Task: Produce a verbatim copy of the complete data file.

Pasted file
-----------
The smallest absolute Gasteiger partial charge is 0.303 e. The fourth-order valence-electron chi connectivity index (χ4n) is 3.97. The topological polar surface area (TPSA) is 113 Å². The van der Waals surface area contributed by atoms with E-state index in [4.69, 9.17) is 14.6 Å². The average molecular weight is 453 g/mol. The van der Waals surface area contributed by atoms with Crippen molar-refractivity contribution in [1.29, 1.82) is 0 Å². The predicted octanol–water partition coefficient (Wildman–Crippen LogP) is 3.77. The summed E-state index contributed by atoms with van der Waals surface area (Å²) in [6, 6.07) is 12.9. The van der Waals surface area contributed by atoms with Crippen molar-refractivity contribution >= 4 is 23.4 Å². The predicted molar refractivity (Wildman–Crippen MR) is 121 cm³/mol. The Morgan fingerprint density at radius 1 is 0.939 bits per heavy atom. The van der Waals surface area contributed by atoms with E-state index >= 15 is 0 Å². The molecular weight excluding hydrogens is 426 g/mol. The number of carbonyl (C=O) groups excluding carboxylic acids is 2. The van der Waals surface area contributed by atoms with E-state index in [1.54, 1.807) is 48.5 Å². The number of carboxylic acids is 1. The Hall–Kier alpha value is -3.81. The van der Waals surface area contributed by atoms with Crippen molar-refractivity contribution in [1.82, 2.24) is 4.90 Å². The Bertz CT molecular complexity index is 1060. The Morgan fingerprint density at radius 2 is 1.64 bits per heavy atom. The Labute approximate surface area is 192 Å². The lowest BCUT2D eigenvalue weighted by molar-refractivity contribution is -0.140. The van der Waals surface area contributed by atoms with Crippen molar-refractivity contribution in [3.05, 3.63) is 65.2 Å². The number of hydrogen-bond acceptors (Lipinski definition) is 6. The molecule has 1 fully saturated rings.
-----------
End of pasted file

The smallest absolute Gasteiger partial charge is 0.303 e. The fourth-order valence-electron chi connectivity index (χ4n) is 3.97. The topological polar surface area (TPSA) is 113 Å². The van der Waals surface area contributed by atoms with E-state index in [4.69, 9.17) is 14.6 Å². The average molecular weight is 453 g/mol. The van der Waals surface area contributed by atoms with Crippen molar-refractivity contribution in [1.29, 1.82) is 0 Å². The predicted octanol–water partition coefficient (Wildman–Crippen LogP) is 3.77. The summed E-state index contributed by atoms with van der Waals surface area (Å²) in [6, 6.07) is 12.9. The van der Waals surface area contributed by atoms with Crippen molar-refractivity contribution >= 4 is 23.4 Å². The predicted molar refractivity (Wildman–Crippen MR) is 121 cm³/mol. The Morgan fingerprint density at radius 1 is 0.939 bits per heavy atom. The van der Waals surface area contributed by atoms with E-state index >= 15 is 0 Å². The molecular weight excluding hydrogens is 426 g/mol. The number of carbonyl (C=O) groups excluding carboxylic acids is 2. The van der Waals surface area contributed by atoms with E-state index in [1.54, 1.807) is 48.5 Å². The number of carboxylic acids is 1. The Hall–Kier alpha value is -3.81. The van der Waals surface area contributed by atoms with Crippen molar-refractivity contribution in [1.82, 2.24) is 4.90 Å². The Bertz CT molecular complexity index is 1060. The Morgan fingerprint density at radius 2 is 1.64 bits per heavy atom. The Labute approximate surface area is 192 Å². The lowest BCUT2D eigenvalue weighted by molar-refractivity contribution is -0.140. The van der Waals surface area contributed by atoms with Crippen molar-refractivity contribution in [3.05, 3.63) is 65.2 Å². The number of hydrogen-bond acceptors (Lipinski definition) is 6. The molecule has 1 fully saturated rings.